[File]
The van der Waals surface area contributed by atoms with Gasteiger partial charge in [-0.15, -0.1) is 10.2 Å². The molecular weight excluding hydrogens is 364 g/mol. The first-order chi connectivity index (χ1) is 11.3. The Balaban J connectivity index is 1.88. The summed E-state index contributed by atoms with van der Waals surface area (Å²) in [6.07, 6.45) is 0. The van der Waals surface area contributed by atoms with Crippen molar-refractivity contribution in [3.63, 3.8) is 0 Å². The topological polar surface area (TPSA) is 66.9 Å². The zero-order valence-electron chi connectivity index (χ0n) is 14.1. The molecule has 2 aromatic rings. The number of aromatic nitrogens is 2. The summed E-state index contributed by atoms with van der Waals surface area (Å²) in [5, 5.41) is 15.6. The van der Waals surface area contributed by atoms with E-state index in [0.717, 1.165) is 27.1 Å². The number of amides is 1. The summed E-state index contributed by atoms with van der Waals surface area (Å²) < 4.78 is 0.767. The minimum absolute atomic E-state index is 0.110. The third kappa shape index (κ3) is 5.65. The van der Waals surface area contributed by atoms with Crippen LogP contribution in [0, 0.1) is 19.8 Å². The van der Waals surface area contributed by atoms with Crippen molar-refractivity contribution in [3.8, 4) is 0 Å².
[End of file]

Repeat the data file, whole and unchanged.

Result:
The van der Waals surface area contributed by atoms with Gasteiger partial charge in [-0.15, -0.1) is 10.2 Å². The molecular weight excluding hydrogens is 364 g/mol. The first-order chi connectivity index (χ1) is 11.3. The Balaban J connectivity index is 1.88. The summed E-state index contributed by atoms with van der Waals surface area (Å²) in [6.07, 6.45) is 0. The van der Waals surface area contributed by atoms with Crippen molar-refractivity contribution in [3.63, 3.8) is 0 Å². The topological polar surface area (TPSA) is 66.9 Å². The zero-order valence-electron chi connectivity index (χ0n) is 14.1. The molecule has 2 aromatic rings. The number of aromatic nitrogens is 2. The summed E-state index contributed by atoms with van der Waals surface area (Å²) in [5, 5.41) is 15.6. The van der Waals surface area contributed by atoms with E-state index in [0.717, 1.165) is 27.1 Å². The number of amides is 1. The summed E-state index contributed by atoms with van der Waals surface area (Å²) < 4.78 is 0.767. The minimum absolute atomic E-state index is 0.110. The third kappa shape index (κ3) is 5.65. The van der Waals surface area contributed by atoms with Crippen LogP contribution in [0, 0.1) is 19.8 Å². The van der Waals surface area contributed by atoms with Crippen molar-refractivity contribution in [3.8, 4) is 0 Å².